The Big Interview with Patrick Marter

He spoke with Procurement Heads about his career.

How did you get into Procurement?

The first job I was offered after my career in the Royal Air Force, was with Goodrich Corporation in the Aerospace industry, as Senior Commodity Manager.

The link between military and commercial aircraft made sense, however, what wasn’t so obvious was the transferability of skills.

Nevertheless, once I had learnt the mechanics of the role and gained the relevant commercial skills I found I progressed rapidly – thanks to the quality of the leadership training received from the military.

Ever since then, my career has largely come about through my network. I’ve found that the key is to have a career plan, but not to be too rigid about it… you have to be open to interesting ideas!

That’s how the role in San Francisco at Barclays Global Investors came up.

On paper, it was a smaller role in comparison to my role with Barclays Group HQ. But, the chance to build a Procurement function ground up and to learn from first principles was irresistible. The fact that it was based in SFO didn’t hurt either!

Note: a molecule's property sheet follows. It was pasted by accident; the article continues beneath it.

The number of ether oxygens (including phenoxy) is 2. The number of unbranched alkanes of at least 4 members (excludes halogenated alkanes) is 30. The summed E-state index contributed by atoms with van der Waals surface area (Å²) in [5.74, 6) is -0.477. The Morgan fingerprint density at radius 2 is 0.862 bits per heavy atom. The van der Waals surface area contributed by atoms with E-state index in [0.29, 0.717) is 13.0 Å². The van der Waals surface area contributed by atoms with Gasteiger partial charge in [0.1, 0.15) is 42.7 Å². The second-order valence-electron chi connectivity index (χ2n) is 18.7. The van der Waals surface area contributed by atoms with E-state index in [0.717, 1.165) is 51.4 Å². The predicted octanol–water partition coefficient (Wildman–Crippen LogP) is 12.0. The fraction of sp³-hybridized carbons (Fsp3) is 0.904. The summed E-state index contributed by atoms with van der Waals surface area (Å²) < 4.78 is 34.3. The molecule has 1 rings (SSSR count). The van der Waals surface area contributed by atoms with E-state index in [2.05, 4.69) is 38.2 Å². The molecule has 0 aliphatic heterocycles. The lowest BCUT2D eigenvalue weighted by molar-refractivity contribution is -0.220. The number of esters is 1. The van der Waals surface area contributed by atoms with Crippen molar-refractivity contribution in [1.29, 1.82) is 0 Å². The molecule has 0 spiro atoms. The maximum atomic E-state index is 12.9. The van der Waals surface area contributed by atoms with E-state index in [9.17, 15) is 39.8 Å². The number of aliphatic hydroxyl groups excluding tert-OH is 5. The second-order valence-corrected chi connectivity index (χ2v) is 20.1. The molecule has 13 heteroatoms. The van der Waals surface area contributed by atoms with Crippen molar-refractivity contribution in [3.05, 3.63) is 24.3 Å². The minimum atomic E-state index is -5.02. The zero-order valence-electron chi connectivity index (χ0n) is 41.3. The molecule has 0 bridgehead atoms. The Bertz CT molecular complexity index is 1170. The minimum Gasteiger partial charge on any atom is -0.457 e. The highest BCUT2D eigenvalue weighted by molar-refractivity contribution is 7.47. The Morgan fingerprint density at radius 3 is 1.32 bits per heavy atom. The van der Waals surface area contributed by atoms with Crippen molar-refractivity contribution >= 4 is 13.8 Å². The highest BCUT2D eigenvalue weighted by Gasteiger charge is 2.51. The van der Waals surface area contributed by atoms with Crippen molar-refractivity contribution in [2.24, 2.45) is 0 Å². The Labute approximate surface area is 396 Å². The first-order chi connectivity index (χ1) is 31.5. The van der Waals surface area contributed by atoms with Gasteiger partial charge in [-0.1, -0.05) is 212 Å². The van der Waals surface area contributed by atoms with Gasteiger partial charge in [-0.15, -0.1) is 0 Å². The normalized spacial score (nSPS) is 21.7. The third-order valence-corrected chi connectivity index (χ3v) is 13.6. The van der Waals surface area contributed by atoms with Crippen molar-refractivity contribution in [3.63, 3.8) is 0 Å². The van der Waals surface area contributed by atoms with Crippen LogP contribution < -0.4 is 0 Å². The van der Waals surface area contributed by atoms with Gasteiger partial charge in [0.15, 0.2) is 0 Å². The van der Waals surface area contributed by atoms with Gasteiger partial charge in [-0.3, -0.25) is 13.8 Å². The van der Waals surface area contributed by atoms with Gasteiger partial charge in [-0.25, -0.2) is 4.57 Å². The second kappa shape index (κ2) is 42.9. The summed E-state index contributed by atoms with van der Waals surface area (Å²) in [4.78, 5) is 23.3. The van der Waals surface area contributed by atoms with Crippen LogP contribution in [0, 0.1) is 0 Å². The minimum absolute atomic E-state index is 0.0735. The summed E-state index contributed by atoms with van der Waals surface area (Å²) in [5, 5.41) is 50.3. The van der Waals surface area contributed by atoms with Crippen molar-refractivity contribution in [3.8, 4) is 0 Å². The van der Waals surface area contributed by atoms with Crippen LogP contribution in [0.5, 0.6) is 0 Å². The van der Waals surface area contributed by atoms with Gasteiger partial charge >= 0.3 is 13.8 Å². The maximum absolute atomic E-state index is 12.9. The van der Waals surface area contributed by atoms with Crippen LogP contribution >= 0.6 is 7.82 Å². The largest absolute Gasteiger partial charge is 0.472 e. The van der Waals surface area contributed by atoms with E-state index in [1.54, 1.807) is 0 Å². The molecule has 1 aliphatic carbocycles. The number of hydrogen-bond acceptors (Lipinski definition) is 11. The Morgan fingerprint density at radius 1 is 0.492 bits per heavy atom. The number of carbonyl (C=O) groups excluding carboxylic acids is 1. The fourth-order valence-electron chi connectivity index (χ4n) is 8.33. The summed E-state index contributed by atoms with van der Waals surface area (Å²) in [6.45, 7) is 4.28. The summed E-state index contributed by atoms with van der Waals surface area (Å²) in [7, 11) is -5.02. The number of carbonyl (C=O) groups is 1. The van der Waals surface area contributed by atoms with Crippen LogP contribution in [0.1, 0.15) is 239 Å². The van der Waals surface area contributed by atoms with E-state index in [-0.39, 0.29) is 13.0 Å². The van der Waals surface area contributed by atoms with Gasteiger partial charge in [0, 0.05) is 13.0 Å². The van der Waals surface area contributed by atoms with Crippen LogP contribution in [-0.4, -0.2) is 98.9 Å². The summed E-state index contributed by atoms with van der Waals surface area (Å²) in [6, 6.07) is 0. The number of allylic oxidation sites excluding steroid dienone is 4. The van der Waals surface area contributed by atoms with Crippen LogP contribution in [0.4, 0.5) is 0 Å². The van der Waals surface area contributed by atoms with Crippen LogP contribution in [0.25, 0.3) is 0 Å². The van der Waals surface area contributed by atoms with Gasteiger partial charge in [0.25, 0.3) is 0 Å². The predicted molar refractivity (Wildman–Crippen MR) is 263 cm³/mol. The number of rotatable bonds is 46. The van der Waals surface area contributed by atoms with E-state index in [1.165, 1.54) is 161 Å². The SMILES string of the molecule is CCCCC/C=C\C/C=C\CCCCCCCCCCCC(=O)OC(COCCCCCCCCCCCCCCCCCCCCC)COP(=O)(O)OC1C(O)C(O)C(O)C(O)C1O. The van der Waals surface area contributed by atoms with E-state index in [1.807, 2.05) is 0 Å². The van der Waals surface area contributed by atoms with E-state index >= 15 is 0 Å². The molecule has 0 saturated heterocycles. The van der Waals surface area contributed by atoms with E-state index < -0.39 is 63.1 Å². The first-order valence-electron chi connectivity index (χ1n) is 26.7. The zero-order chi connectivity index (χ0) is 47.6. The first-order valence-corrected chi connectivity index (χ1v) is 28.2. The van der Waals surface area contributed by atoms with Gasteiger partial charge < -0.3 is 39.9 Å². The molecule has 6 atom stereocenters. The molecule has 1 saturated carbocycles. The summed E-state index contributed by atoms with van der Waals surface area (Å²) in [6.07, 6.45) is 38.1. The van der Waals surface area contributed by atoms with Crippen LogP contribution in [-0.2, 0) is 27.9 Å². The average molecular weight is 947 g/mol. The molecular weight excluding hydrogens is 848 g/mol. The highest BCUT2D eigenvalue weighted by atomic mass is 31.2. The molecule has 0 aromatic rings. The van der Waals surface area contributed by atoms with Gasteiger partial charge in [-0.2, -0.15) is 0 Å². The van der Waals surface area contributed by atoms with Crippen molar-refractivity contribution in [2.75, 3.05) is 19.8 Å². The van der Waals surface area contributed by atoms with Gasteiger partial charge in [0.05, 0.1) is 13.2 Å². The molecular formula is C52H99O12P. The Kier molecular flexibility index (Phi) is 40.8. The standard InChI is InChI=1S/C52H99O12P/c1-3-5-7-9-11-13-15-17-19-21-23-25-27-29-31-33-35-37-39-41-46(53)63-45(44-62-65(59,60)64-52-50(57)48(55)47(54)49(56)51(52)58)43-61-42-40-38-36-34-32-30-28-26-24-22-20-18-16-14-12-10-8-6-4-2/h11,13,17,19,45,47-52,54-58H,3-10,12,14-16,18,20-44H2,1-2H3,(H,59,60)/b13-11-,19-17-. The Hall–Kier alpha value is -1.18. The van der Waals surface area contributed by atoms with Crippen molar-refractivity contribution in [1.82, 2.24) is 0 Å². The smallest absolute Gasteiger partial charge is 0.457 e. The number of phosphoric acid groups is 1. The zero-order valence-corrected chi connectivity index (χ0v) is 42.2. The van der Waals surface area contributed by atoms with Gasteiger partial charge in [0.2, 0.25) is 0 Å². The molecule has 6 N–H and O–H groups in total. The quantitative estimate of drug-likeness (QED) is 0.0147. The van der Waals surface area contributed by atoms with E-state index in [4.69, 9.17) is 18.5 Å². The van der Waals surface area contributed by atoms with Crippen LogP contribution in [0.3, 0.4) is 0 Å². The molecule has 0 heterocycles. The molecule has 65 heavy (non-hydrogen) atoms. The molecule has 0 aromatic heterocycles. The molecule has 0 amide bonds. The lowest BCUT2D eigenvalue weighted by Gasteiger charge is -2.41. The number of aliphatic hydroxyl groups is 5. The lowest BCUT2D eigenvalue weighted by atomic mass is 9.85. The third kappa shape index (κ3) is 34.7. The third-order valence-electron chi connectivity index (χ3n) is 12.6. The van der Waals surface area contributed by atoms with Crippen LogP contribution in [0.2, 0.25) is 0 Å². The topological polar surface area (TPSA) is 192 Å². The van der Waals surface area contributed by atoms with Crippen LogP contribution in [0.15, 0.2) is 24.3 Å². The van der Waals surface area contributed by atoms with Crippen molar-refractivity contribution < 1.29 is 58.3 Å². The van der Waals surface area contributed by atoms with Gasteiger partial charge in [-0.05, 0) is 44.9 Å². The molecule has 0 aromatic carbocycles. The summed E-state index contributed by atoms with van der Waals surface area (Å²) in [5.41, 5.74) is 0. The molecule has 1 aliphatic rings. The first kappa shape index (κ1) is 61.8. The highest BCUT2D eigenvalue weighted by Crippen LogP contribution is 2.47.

As it transpired, the role also gave me a chance to be involved in one of the largest-ever M&A transactions in Financial Services, the sale of BGI to BlackRock.

What does a typical day at work look like for you?

The only consistent aspects of my day are timings. I go to the gym or for a run at 6.30 am, making sure I arrive at the office by 8 am at one of our core three locations in Kent, Surrey or London.

I think it’s crucial to avoid getting caught up in BAU so I always try to block out a third of my day to speak with stakeholders or members of the team, a third for transformation projects, and I save the remaining third for the routine stuff. I leave the office between 4 and 7 pm as I try and get home with enough time to spend with my family.

What do you love about Procurement?

The variety.